Peter: That’s a long story that started when I was a student. The short version is… I’ve never been satisfied with store bought artist’s paint from the tube etc. It’s never seemed real to me, not something you could make art with, so I decided to make my own. Of all the paints I’ve tried over the years, egg Tempera on gesso has been the best fit for my particular disposition. Having said that, I certainly don’t use it in the traditional way but the materials themselves would be recognisable to Botticelli. Encaustic has also been a bit of a revelation to me.

Annie: Your compositions seem heavily influenced by the Early Modern Period, particularly in your examination of the Three Graces and clear, balanced composition reminiscent of Renaissance frescoes. Do you think the old masters can impart something new on our experience of art today? Do they hold a particular fascination in your work?

Peter: Not really, or at least I wouldn’t express it in those terms. The past is really important and shouldn’t be underestimated. There’s always something worth discovering from past artists but the important part is “discovering” it then applying it to the present condition, otherwise it’s just high-end recycling.

My early looking at renaissance frescoes came from an interest in historical connections between art and science and how modern science wasn’t possible without humanism. Those paintings chart that shift I think.

Annie: Working in a wide variety of mediums across your oeuvre, can you say if there is one that you enjoy working with the most?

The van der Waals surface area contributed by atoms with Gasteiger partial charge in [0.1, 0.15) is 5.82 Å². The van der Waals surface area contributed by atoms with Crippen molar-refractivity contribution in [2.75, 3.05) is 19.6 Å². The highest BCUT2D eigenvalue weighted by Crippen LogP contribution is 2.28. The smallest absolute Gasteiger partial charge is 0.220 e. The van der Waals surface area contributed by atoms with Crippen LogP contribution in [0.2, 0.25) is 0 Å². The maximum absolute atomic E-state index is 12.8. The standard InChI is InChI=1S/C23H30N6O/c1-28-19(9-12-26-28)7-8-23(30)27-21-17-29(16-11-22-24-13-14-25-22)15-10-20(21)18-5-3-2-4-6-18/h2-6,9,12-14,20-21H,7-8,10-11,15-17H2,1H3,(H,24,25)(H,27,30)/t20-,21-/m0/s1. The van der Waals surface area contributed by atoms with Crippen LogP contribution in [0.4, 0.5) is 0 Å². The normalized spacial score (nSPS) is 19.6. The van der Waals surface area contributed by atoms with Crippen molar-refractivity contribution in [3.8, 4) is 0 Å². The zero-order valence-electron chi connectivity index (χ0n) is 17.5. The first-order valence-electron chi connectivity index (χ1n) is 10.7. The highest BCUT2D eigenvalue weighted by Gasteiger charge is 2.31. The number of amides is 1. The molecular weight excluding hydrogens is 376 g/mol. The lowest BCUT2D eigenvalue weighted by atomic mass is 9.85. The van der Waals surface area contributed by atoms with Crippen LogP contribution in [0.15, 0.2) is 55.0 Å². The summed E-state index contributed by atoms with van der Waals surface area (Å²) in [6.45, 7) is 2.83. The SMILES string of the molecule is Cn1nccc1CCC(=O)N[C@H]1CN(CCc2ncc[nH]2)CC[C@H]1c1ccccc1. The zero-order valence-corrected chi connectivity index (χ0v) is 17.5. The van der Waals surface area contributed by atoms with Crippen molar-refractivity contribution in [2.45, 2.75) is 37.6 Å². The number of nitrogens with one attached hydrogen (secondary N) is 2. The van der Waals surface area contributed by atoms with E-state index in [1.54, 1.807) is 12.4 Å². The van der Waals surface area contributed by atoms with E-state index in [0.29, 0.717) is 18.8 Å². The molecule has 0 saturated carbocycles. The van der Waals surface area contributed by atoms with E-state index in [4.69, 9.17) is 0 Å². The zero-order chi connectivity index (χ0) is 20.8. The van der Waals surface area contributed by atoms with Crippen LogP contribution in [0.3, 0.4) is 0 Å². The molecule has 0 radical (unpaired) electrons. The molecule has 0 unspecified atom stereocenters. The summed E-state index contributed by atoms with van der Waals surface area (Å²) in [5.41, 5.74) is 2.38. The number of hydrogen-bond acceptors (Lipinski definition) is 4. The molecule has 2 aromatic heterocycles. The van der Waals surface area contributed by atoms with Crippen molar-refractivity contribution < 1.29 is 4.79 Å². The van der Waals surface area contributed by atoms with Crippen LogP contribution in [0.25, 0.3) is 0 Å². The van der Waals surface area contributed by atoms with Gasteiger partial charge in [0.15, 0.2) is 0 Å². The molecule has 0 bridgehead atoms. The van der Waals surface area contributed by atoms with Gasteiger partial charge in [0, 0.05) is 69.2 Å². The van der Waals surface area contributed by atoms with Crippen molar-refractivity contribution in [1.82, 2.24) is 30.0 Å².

Peter: Each medium I’ve used has it’s own particular quality that I love and I continue to use most of them. At the moment though, I’m hooked on pencil and encaustic on paper. A graphite pencil is such a simple and beautiful thing and its output on paper is one of the most sensitive of art materials. For me, encaustic is the thing that binds it all together. I drive the wax into the paper with heat and that action transforms the object into a materially singular entity.

Annie: Generally speaking and within your own practice, what do you think art has to offer the world? Is your aim to make it accessible to everyone without the elitist associations it has had in the past?

Peter: Generally speaking, art is crucial for a progressive society, which is what most people want I believe. Art offers an alternative perspective, a resistance to the dehumanising effects of materialism. In short, it makes life tolerable. It’s impossible for me to say what my work offers the world in this respect but it gives me a reason to exist.

I’m all for accessibility in art but not at the expense of dumbing it down or being condescending. Visual art is already accessible merely by being visible. The problem comes with hierarchical notions attached to it eg: it’s surprising that the old idea of “oil on canvas” being superior as a form to, say “ink on paper”, still exists. Or the view that Photography is a lesser form of art to Painting being held by otherwise intelligent people. I have, at times, consciously sought to undermine those views.

Annie: Would you call yourself a ‘New Zealand Artist’ or do you think your work offers something more universally understood?

Peter: I don’t think those things are mutually exclusive. I’m a New Zealand/Aotearoa artist whose work is hopefully appreciated and maybe understood by anyone.